Gauging the multiplier: Lessons from history. The size of the fiscal policy multiplier – and thus the impact of austerity on GDP – has been a contentious issue since the crisis started.
The IMF recently revived the debate by suggesting that the multiplier is much higher than previously thought in the current policy environment. This column discusses independent empirical research that confirms the IMF’s view – the authors’ estimate of the multiplier is in the range of 1.6. The IMF grabbed headlines and upset officials earlier this month when it released an analysis which concluded that, starting in 2009, the fiscal policy multiplier has actually been considerably larger than previously supposed (IMF 2012). The Fund’s new estimates, which range from 0.9 to 1.7, suggest that Europe’s policies of austerity are in fact directly responsible for the fact that the continent’s recessions have been even deeper than initially forecast.
We are shocked – shocked – to find that there’s multiplication going on in here. Actually, not so shocked. A Short History of Financial Euphoria.
Adam Smith: The Morality of the Invisible Hand. Truly a moral philosopher: "The Muir Portrait" of Adam Smith by an unknown artist (Scottish National Portrait Gallery) "Das Adam Smith Problem" — that problem was put to us a century-and-a-half ago by a German economist (August Oncken, little known today except for that memorable phrase), and we are still wrestling with it.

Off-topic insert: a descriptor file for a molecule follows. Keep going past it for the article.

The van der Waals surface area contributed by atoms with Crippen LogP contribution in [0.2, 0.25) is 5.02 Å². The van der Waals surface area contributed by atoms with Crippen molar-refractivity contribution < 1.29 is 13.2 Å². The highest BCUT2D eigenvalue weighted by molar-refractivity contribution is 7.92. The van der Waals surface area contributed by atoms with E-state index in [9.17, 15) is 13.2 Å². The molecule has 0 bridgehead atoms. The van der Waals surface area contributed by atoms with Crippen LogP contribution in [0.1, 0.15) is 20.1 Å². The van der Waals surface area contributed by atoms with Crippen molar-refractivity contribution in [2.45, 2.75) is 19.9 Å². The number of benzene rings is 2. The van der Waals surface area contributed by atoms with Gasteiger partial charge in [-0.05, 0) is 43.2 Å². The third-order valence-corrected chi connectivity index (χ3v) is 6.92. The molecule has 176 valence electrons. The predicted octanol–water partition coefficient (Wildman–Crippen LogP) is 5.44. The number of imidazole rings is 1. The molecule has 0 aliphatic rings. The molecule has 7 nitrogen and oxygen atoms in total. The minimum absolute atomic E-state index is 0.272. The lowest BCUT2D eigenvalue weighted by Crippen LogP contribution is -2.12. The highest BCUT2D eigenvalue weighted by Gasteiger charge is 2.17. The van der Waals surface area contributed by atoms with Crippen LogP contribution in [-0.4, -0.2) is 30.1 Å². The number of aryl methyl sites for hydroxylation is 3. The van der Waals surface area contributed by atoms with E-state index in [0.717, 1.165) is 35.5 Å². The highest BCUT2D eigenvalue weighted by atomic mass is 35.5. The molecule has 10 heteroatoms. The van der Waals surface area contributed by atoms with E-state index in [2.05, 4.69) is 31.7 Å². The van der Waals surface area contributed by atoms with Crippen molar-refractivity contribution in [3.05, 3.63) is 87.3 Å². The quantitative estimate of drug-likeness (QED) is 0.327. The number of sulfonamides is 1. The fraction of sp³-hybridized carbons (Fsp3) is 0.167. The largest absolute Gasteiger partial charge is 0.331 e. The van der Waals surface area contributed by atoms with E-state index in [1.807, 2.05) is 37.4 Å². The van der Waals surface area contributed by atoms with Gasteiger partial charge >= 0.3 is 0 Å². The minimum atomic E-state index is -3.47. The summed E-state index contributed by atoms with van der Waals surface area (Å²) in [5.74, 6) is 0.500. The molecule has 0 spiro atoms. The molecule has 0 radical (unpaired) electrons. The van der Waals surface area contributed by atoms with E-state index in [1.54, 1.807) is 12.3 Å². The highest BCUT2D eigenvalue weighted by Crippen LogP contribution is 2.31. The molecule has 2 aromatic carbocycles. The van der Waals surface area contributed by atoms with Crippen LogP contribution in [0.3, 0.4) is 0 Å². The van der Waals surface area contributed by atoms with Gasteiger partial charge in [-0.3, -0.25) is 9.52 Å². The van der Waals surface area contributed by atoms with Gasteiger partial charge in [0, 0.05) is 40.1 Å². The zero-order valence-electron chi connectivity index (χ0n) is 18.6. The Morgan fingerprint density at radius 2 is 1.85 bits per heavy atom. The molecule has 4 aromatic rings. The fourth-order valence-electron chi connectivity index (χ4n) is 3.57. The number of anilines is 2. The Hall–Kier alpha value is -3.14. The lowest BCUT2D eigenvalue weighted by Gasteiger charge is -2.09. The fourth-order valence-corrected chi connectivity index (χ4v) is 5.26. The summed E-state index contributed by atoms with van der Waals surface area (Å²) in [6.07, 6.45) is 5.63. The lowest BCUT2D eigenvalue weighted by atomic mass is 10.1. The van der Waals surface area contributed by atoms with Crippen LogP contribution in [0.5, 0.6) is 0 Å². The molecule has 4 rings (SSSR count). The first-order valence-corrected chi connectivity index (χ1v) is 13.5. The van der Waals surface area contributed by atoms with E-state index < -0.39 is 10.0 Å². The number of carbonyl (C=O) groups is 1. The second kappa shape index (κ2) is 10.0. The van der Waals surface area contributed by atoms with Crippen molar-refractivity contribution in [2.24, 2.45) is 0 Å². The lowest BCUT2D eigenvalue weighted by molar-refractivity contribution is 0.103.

Broadcast Yourself. Max Rudin introduces Bill Moyers and James K. Galbraith. Transcending Medieval Economics « unsettling economics. In my new book, Sex, Lies and Economics, about early economics of the late seventeenth and early eighteenth centuries, one of the constant themes is the struggle against the medieval thinking.
Beginning with William Petty, the early economists I am analyzing were following the new science, which emphasized close observation to replace received dogma. Here is a nice description of how the dogma was presented at the time. Notice how closely the medieval method resembles the scholastic method that the early economists opposed.
In this sense, we are losing ground. Matters of exchange: commerce, medicine, and science in the Dutch Golden Age by Harold John Cook: 15-6: “Universities were the preserve of the professors who had studied and disputed for long years and then passed on their knowledge to students by lecturing and debating. Like this: Like Loading... A Brief History of the Corporation: 1600 to 2100. On 8 June, a Scottish banker named Alexander Fordyce shorted the collapsing Company’s shares in the London markets.
But a momentary bounce-back in the stock ruined his plans, and he skipped town leaving £550,000 in debt. Much of this was owed to the Ayr Bank, which imploded. In less than three weeks, another 30 banks collapsed across Europe, bringing trade to a standstill. On July 15, the directors of the Company applied to the Bank of England for a £400,000 loan. Two weeks later, they wanted another £300,000. If this sounds eerily familiar, it shouldn’t. In its 400+ year history, the corporation has achieved extraordinary things, cutting around-the-world travel time from years to less than a day, putting a computer on every desk, a toilet in every home (nearly) and a cellphone within reach of every human. So it is a sort of grim privilege for the generations living today to watch the slow demise of such a spectacularly effective intellectual construct. Arthur C. Reach versus Power II. Sociology 185 - GLOBAL SOCIOLOGY - Lecture 5: Walden Bello - Global Financial Institutions Soros, Epstein, and Caldwell on Hayek.